2,900 being stripped of fraudulently obtained citizenship.

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2,900 being stripped of fraudulently obtained citizenship.

Postby gotchya » Sun Sep 09, 2012 10:30 pm

A widening federal crackdown has identified a record number of people suspected of acquiring their Canadian citizenship and immigration status through fraud, according to a government source.

The number of newcomers under investigation for misrepresenting themselves in their dealings with Citizenship and Immigration Canada has ballooned to an historic 11,000 as a result of nation-wide enforcement.

The figure is almost double the 6,500 identified by federal officials less than a year ago, suggesting that Canada’s citizenship and immigration fraud problems may be more widespread than previously thought.


Often facilitated by immigration consultants, this type of fraud has allowed foreigners to sponsor relatives and qualify for Canadian passports, benefits and the right to vote — all without ever having lived in Canada for any significant period.

Jason Kenney, the Minister of Citizenship and Immigration, was expected to brief reporters on the new figures on Monday. A source said he would announce that officials were stripping 2,900 Canadians of their citizenship for fraud.

The announcement comes nine months after Mr. Kenney said his department was working with the Canada Border Services Agency and RCMP to combat the problem, and vowed to prosecute those involved and strip them of their Canadian status.

Since then, dozens of charges have been laid, mostly against immigration consultants accused of helping clients defraud the government. Mr. Kenney has said consultants were collecting “upwards of $25,000” per family for this service, making it a multi-million dollar racket.

At least 5,000 of the 11,000 now under investigation are permanent residents suspected of committing residence fraud, which occurs when an immigrant claims to have moved to Canada but actually continues to live abroad.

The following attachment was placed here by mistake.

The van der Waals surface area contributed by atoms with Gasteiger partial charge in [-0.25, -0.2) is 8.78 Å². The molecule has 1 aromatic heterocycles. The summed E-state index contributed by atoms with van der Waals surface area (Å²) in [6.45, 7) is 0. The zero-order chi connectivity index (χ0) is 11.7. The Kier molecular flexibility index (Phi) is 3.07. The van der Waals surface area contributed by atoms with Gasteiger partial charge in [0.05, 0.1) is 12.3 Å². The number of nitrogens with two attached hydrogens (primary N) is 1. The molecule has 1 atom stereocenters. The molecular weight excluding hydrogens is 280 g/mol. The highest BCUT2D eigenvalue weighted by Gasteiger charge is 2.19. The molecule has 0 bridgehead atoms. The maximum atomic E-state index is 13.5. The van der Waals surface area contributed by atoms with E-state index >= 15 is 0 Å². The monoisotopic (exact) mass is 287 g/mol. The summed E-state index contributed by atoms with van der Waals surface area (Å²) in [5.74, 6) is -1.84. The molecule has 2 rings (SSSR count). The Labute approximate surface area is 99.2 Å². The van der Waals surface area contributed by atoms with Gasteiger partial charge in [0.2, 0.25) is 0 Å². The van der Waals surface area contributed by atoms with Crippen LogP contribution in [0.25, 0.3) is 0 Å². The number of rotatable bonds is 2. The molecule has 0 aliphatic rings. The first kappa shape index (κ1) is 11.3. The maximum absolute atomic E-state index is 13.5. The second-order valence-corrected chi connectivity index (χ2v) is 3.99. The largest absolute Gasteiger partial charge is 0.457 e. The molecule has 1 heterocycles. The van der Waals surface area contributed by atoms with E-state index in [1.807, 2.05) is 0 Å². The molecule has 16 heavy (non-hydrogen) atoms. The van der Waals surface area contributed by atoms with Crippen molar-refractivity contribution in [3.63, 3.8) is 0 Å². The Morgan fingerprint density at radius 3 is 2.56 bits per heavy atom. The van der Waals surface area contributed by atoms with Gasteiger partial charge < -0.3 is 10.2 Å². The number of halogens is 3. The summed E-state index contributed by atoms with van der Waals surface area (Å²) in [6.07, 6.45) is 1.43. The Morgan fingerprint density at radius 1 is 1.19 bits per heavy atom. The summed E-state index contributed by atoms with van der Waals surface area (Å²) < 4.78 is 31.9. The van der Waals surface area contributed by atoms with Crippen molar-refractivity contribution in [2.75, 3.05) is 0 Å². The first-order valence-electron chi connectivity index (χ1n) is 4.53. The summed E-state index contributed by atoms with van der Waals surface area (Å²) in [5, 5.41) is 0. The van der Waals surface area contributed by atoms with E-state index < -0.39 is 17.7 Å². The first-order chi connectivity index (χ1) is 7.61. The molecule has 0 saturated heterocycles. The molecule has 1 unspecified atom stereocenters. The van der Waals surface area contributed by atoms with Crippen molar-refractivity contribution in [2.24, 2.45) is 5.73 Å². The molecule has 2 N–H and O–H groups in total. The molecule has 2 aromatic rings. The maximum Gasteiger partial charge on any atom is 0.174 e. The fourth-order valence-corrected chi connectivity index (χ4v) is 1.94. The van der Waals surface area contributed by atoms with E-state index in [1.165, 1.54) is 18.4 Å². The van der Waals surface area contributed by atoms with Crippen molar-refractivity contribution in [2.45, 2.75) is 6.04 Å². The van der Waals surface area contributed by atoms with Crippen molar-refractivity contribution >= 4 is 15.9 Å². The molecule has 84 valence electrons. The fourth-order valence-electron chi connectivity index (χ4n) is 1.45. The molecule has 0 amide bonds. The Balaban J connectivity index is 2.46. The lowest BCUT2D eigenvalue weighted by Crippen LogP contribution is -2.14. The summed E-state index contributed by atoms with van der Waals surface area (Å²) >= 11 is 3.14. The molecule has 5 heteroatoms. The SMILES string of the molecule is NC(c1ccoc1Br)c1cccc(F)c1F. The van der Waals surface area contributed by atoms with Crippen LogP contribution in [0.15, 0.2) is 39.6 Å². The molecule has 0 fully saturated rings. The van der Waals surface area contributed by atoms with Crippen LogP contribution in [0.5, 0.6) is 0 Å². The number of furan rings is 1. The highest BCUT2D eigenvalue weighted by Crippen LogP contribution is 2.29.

Immigrants are required to actually live in Canada to maintain their status. But officials have been documenting a growing number who only come to Canada long enough to get their immigration papers stamped.

They then return to their home countries. Nonetheless, they pretend to be living in Canada so they can sponsor relatives and qualify for Canadian citizenship after three years. In some cases, those committing residence fraud have set up elaborate paper trails to give the appearance they are living in Canada.

Many of those involved in the scam are from the Middle East, particularly Lebanon. While they do not wish to actually move to Canada, they want an escape hatch in the event their home countries become unstable, according to internal documents.

“Anecdotal evidence suggests that a percentage of applicants from the Middle East obtain permanent resident status, then Canadian citizenship, with the goal of acquiring a second passport as insurance in case of instability in their country of first residence,” reads a federal study.

The study, released under the Access to Information Act to Vancouver lawyer Richard Kurland, found a significant level of fraud among permanent residents applying to sponsor family members in Lebanon.

Only residents of Canada can sponsor a relative to immigrate. But the study said up to a third of Lebanese sponsorship cases were suspect. In other words, the sponsors did not really reside in Canada but were pretending to in order to help their relatives acquire immigrant status.

The problem is also said to be acute in the Persian Gulf, with its high-paying jobs and business opportunities.

“As a result,” reads another government report released to Mr. Kurland, “many permanent resident applicants are reluctant to leave the Gulf to settle in Canada permanently but want to obtain PR [Permanent Resident] status and citizenship for reasons of security, the future of their children and a potential doubling of their salary by virtue of holding a Canadian passport.” It said a “significant” number of sponsorships were fraudulent.

A common scenario involves immigrant families. While the spouse and children do live full-time in Canada, the breadwinner continues to work abroad but lies about it to immigration authorities to maintain Canadian status. Investigators have been identifying such cases partly through a recently-established telephone tip line.

A source said the spike in the fraud numbers was also the result of a new case management system that alerts enforcement officials when a large number of immigrants give the same address as their home in Canada — which can be an indicator of residence fraud.

Revoking permanent resident status from fraudsters is fairly straight forward, but a Cabinet order is required to strip citizenship from a Canadian. Some are expected to fight the decision through the courts.

Oh Canada, why is it that you continue to allow yourself to be the doormat of the world, walked on and abused?
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Re: 2,900 being stripped of fraudulently obtained citizenshi

Postby Punisher-One » Mon Sep 10, 2012 12:00 am